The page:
Tuesday 2 July 2024

The Paddlefish by Jim Bates, Arnie Palmer

The first time I heard the story was in the early 80s when we were sitting on the back of the houseboat where he lived after he came back from Vietnam. It was in a tiny marina on the Mississippi River just downriver from Wabasha, Minnesota. I was eight years old at the time. Uncle John was writing in his journal and sipping on his ever-present tumbler of Jack Daniels. Mom had dropped me off for the weekend.

“Have a good time,” she’d said. Then she winked, lit a Marlboro, and drove off in a cloud of dust to be with her boyfriend.

Uncle John and I had been spending a weekend a month together for as long as I could remember. I loved being with him, and I’m pretty sure he felt the same way.

He looked up as I walked onto the deck. “Hi Sport,” he said. “How they hanging?”

I laughed. I liked that my uncle didn’t pull a lot of punches around me. However, I did turn red at the comment before answering, “Fine. I guess.”

“Good.” He patted a deck chair next to him. “Come on. Sit and keep me company.”

Uncle John was a fishing guide. After he’d returned from Vietnam in the early 70s, he told people he was looking forward to spending time on The River as we called the Mississippi and that’s what he did. He used his savings to buy the houseboat we were now on and spent his time guiding fishermen up and down The River. They fished for largemouth bass mostly, but sometimes bigger fish like walleyes and northerns and even the occasional muskie. He was a well-respected guide because he was quiet and competent and knew the ways of the river well.

He pointed to a cooler next to us. “There’s a coke in there for you.” He grinned. “I know you like it.”


I took out an ice-cold can, popped the top, and took a long drink. It was late afternoon in August. The temperature was nearly 95 degrees. Even though we were shaded by the tall cottonwood trees on the shoreline, the coke tasted great.

Uncle John sipped his whiskey, made a few notes in this journal, and closed it. He turned to me. “Hot enough for you?”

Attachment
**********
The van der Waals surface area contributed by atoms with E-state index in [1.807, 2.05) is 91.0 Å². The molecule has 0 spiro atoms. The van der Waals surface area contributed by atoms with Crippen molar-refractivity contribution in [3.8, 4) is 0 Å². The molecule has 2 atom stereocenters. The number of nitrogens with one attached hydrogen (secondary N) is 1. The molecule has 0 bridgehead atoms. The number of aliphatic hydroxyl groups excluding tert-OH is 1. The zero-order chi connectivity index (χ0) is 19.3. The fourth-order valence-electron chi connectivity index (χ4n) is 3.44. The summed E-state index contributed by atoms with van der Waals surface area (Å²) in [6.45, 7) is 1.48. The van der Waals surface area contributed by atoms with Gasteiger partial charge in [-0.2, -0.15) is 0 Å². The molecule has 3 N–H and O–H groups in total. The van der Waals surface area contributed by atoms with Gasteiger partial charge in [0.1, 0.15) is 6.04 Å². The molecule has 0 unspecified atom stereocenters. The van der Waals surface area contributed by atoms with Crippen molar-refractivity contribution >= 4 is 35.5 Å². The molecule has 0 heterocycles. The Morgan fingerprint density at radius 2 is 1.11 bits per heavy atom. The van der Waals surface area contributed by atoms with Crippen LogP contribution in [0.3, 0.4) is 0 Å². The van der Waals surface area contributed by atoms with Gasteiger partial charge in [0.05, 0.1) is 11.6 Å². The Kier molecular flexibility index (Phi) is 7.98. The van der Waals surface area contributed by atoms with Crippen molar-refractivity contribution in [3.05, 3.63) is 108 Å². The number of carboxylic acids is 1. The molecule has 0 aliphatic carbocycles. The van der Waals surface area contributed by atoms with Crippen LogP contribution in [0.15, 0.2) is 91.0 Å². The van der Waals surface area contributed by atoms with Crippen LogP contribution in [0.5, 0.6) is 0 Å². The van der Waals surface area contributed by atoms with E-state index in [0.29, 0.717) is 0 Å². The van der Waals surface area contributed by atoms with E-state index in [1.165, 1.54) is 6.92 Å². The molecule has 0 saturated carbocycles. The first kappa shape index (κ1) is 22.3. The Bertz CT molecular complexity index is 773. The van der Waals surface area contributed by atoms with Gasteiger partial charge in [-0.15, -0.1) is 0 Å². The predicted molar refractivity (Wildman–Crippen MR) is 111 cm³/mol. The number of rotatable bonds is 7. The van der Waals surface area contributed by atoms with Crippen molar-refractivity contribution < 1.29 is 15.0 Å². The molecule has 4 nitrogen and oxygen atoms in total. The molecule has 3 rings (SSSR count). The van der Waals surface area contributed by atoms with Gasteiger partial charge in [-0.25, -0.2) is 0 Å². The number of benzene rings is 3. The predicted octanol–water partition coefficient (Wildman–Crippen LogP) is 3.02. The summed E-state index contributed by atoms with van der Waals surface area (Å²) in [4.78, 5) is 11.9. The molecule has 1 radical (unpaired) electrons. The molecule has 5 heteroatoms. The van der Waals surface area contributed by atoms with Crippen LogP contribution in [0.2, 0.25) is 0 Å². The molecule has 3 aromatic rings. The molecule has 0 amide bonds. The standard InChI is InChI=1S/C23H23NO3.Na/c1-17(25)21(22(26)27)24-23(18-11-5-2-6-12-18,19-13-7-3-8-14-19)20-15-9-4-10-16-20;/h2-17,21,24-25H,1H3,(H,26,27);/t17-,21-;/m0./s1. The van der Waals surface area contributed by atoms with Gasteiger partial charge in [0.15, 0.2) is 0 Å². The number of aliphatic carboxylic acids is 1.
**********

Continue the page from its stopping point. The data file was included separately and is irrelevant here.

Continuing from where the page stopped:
I took another drink. “Yeah.” I wasn’t much of a talker.

He nodded and we looked out over the water. We were in a wide part of the river with the other side about half a mile away. Like on our side, the far shore was lined with tall cottonwood trees. Gulls flew back and forth and eagles’ nests were visible in the crowns of some of the trees. Up river a few hundred yards was the quaint town of Wabasha with a population of around 3,000 people. In front of us, we watched pleasure boats cruising up and down sharing the river with a smattering of fishing boats. I counted two heavily laden barges, one going upstream, one going down.

Uncle John looked at me. “I love it here,” he said. “It’s so peaceful.”

I grinned. “Me, too.”

He’d given me a book earlier in the summer called Life on the Mississippi and I was enjoying reading it. It was about Mark Twain (pen name for Samuel Clemens) and growing up on the Mississippi and working on a steamboat. I was fascinated by the history of back then on the river in the 1870s, and I loved being on the houseboat with Uncle John.

He turned to me and asked, “Did I ever tell you about me and the paddlefish?”

I was all ears. “No. Why? What happened?”

He grinned. “I caught one once.”

“Really?” Paddlefish along with sturgeon and channel catfish were considered the big three when it came to monster fish in the Mississippi.

“Yeah. I was about your age. My friend Eddie and I were fishing the shoreline a few miles south of here. We were in an old wooden boat and just drifting along using the oars to keep us straight.”

“What bait were you using?”

“Balled up dough and corn tied in a sack of cheesecloth.”

“Going for catfish?”

“Yep. Big ones.”

Channel catfish hid in the muddy banks of the river. They could get big, four feet long, and weigh up to forty pounds.


“Yeah. We fished for about an hour before we got our first bite.” He looked at me. “It was huge.”


“Yeah. It was so big, it started pulling the boat into the main channel of the river.”

My eyes went wide. “No kidding!”

“I kid you not. It pulled us downstream and then switched and pulled us upstream.”

“That’s incredible!”

“Yeah. We fought it for an hour.”

“What happened?”

Uncle John sighed. “We lost it. It broke the line.”

            “Yeah. It got caught on a snag or something.”

“Oh, geez, that’s too bad.”

“But we did get a look at it. It was a paddlefish. We saw the paddle. It was a huge sucker. Maybe six feet long. Had to weigh a hundred pounds.”

“Oh, man, that’s so cool!”

Uncle John grinned and took a sip of his whiskey. “It truly was.”

How could a young boy not love the Mississippi after a story like that? And I did. I grew up to work for the Department of Natural Resources and was eventually assigned my dream job of patrolling the Mississippi between Wabash and south to Lock and Dam Number Three. It’s been a great life.

I’ve read Life on the Mississippi more times than I can count. And I still visit with Uncle John. At eighty he’s as spry as ever. He still lives on his houseboat and even does a little guiding. These days I’ve got stories to tell him, and we talk a lot back and forth. But none of my stories are as good as the paddlefish that got away. Not even close.


About the author

Jim lives in a small town in Minnesota. He loves to write! His stories and poems have appeared in over 500 online and print publications. To learn more and to see all of his work, check out his blog at: www.theviewfromlonglake.wordpress.com

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